14th Street pedestrian bridge removal sparks safety concerns in Hillhurst
Community advocates say they'd like to see the 14th Street pedestrian overpass replaced with another overpass, but city officials say that would be too costly. (File photo)
CALGARY -- Community advocates worry the removal of a pedestrian overpass on 14th Street between Seventh and Eighth Avenues N.W. will leave children vulnerable as they walk to school, but city officials say the replacement crossing will ensure safety.
Originally built in 1959, the pedestrian bridge is being removed at the beginning of August and replaced with an at-grade crossing that will include a traffic light.
Hillhurst Sunnyside Community Association executive director Kate Stenson says the first her group heard of the project was an announcement earlier this month by the city and more community consultations should have been done.
Safety, said Stenson, is their main concern.
"Some of the primary users of the current overpass are children, coming from the community and going to the school that's directly on the other side of 14th Street," she said. "So going from something that goes over the traffic, versus right across the street on 14th Street, which is incredibly busy, it's notorious for people speeding.
"There are lots of concerns just around the speed of people, especially coming down the hill and especially in winter when conditions could be slippery, with a crosswalk very close to the bottom of the hill and people maybe missing that it's there or not having enough time to stop once they see it."
A signal light will stop traffic and allow pedestrians to cross safely, said Charmaine Buhler, bridge maintenance manager with the city. The crossing is being placed at Seventh Avenue — just south of where the bridge now sits — which is 80 metres from the base of the hill.
"The additional distance will improve the stopping ability for motorists," she said.
The speed limit is also being lowered to 50 km/h through the area, however Stenson says they would like to have seen it further reduced to 30 km/h.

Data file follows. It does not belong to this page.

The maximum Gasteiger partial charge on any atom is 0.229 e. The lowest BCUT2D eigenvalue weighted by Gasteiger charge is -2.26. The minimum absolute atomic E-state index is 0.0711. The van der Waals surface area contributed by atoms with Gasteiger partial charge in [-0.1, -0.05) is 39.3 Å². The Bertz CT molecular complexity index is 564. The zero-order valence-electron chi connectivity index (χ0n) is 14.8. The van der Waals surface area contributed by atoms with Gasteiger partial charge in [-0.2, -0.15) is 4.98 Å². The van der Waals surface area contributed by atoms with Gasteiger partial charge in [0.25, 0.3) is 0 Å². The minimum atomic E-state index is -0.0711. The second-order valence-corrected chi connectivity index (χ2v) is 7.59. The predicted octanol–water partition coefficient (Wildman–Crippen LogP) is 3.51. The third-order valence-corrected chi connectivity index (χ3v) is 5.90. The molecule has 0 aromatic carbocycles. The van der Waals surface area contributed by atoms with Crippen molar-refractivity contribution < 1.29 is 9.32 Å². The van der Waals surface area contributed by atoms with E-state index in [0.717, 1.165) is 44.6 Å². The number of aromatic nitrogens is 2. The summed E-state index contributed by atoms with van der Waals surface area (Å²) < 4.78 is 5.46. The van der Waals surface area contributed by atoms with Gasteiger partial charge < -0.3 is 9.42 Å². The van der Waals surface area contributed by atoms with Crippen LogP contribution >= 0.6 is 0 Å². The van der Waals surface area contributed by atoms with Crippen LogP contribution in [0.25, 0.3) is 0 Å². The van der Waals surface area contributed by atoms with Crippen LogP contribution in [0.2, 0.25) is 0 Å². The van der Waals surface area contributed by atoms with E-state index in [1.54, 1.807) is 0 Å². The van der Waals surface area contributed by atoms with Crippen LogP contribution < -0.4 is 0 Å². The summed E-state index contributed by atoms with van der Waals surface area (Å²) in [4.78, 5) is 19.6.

Before the bridge was built, Calgary police officers were posted at the crossing on school days — one of several in the neighbourhood patroled by officers — to ensure students crossed safely.
A Calgary police officer and student crossing guards in the Hillhurst neighbourhood in the 1950s. (Courtesy Calgary police archives)
The city was constrained in their decision making by space and finances, meaning the only viable option was the one chosen, said Buhler. The current span is 4.3 metres high, which was standard when it was built, however those have since increased to 5.4 metres.
In order to build a new bridge, the city would have to purchase some adjacent properties, which is not in the current budget, said Buhler.
"In this case the decisions were driven by the condition of the bridge," she said. "Bridges built in the 50s were designed for a life expectancy of 50 years so this bridge well-exceeded its intended design life."
Buhler described the bridge's conditions as "very poor" and said the structure is also not considered accessible, as there are no ramps and only a staircase on each side.
The bridge is used by about 385 people per day, according to the most recent count.